For many, this set the tone for the rousing and motivating experience for the next 3 days.
However what could have been done better was to include the male attendees into the conversation, but there was no acknowledgement of the men and how the genders can collaborate/support each other better. After the first initial mention of the 1% men stat they were forgotten in most of the sessions I attended. Like SheroesSummit, this could have been a great platform to not repeat the biases of the past and start on a more inclusive note, and possibly including different gender identities.
Design and tech
The conference content was significantly tech-intense and of good quality from what I heard and experienced. There were at least 5 parallel tracks running so it was quite easy to miss out.
Though the organizers had tried to address multiple themes within Design in tech, like de-mystifying Design, Design Thinking, the journeys of a few well-known women Design leaders, and how to transition to a UX career if one is so inclined, there was a fundamental lack of interest in the evolution of Design in Tech or in trying to understand the relationship between Design and UX – the terms were used pretty interchangeably. For a number of attendees, this was an intro to Design so there was a risk of miscommunicating the concept of design and its role in technology.
These were the talks that stood out for me:
Inclusive Design and Accessibility: Swami Manohar from Microsoft Research
Dr Manohar began by talking about recognizing your privilege and exclusion, before addressing inclusive design, and why diverse perspectives matter. His point of view, which is Microsoft’s point of view about Inclusive Design is that if we make it better for the usually excluded group of users, we make it better for everyone.
From How to Design, Innovate, and Create Designs that People will Love: A panel with women design leaders.
“Wait for the right moment of insight – a non-obvious, disruptive insight.”
“Ask yourself, does this idea fit into the narrative of the company?”
It was interesting for me to see how much curiosity there was around design. It shows that not only is there a lack of designers in the field, but also not enough designers who can demystify and evangelize their process and work to their tech partners in meaningful ways. There was a whole session on developers who want to become designers.
A case study about how these developers, Sampada and Aslesha, used design thinking to solve a real problem. I was quite impressed by their level of empathy and how they learnt and applied the design process while solving this problem.
This talk Design for Conversational Interactions by Vidhya Duthaluru and Vandana Abraham was really good, crisp and useful. From a project they had done for Uber, Vidhya succinctly identified all the steps one needs to think about while moving an interaction to a conversational experience.
This was a set of useful conditions to know while Designing for Emerging Markets by Muzayun Mukhtar.
The gender conversation
As I mentioned above, this was a celebration of women in tech. But the idea of “women in tech” itself was a bit fuzzy to some. In almost every talk I attended, by women and men presenters both, there were some sweeping statements about why women would be good at design or women would be good at accessibility or women would be good at storytelling – it’s not about gender, it’s about the person and the skills! This not only reinforced gender stereotypes but also diminished the content of their talk for me.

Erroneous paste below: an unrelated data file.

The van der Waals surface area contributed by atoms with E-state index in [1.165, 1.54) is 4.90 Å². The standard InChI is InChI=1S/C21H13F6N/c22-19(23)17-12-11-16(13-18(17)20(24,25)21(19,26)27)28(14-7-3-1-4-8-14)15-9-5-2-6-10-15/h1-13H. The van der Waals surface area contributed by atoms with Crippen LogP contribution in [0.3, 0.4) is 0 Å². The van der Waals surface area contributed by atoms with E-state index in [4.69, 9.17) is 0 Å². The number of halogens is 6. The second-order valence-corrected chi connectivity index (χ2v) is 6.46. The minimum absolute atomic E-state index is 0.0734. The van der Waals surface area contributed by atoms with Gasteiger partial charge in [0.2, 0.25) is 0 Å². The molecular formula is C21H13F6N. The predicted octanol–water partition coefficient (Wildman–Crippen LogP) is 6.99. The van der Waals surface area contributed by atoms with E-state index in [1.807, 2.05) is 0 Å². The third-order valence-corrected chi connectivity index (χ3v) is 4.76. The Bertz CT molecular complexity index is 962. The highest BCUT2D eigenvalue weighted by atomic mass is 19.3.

Despite this and some other logistical challenges, #ghci18 was a great experience and I also managed to catch up with friends from elsewhere at the conference. I met a number of really nice women and found that spending time in the company of women can be very supportive and affirmatory. If nothing else, that’s one good reason to go to women in tech conferences every year!
A couple of months ago we lost our beloved Dida, our mothers’ mother. When I lose someone from my life, I have a ritual of committing to paper all the memories before they grow dim in my mind. This is one of those ritual drawings.
For all the cousins: Rishi, Ribhu, Reshmi, Ruby, Nikon, Bimbo, Josh-da, Mishti-di, Babun-da, Pushan-da, Raja-da, Ruchi-di, Rinku-di, Badshah-da and Tupshi.
Hall-ghar: the big room, literally the hall
Adda: A gathering for gossip, among other things. Wikipedia definition
Kodbel: A fruit
Putiram: a sweet shop
Eecha: A sweet made with coconut in the shape of prawns from East Bengal
Cheet: A gur candy probably invented by my Dida
Patla Dal with kaalo jeera: Watery dal made in the East Bengal way
Daler Bora, Daler Paturi: Dishes made with lentils, from East Bangal
Mourala Maachch: Tiny fish from the Bay of Bengal
There is something special about a midweek holiday. Being the crazy workaholics that we are, we surprised ourselves with this rare treat last week, and drove up to Rishikesh in Uttarakhand. The last time we went on holiday, there weren’t any people to sketch, so this time we made sure that we’d get some suitable moments.
[At the ghats we look around for peace, shade and people to draw.]
[The photographer sits and talks about another two months…and then. I couldn’t keep up with his Hindi.]
This is not the brown boy, though it looks like him.
And here’s a restless little flower seller.
[Drawing from life is tough, but it must be done. It’s the only way to get away from the pre-conceived imagery in my head.]
[Here we are at Triveni Ghat waiting for the arati to start. It was very beautiful when it happened.
Prayer and worship always catch me unawares and I never know what to do.]
At one of the ghats we met Or, a graphic design student from Israel. He wanted to talk about moleskines and pens.
“Everyone is a hippie here, or a yoga nerd! I don’t want to talk about yoga or music.”
He was rather funny. “But India has karma, I love that concept.”
Our spiritual quest was punctuated by birthday calls from friends, all recommending their special things to do in Rishikesh, with love. And I kept thinking about all our beloved apps and digital services, which are just isolating us from each other more and more, and that just hearing the voice of a dear one on the phone is all it takes.
As always I’m wishing everyone a happy new year in Feb because that’s when it really hits me. Happens to you also I’m sure – so a very happy new year. Last year I had a great year and a great sketchbook, most of which I was too lazy to scan. So here goes.
I think it was October (?) that I happened to go to the book launch of Gandhi before India by Ram Guha. Until the session began, I amused myself by drawing the people in the audience. If any of you reading this post go to book launches, please don’t stop – I love drawing faces of book lovers – a refreshing change from the blue line Delhi metro commuters.
and here are some insights from Mr Guha about writing biographies:
1. Never anticipate
2. Look for sources that emanate from the person himself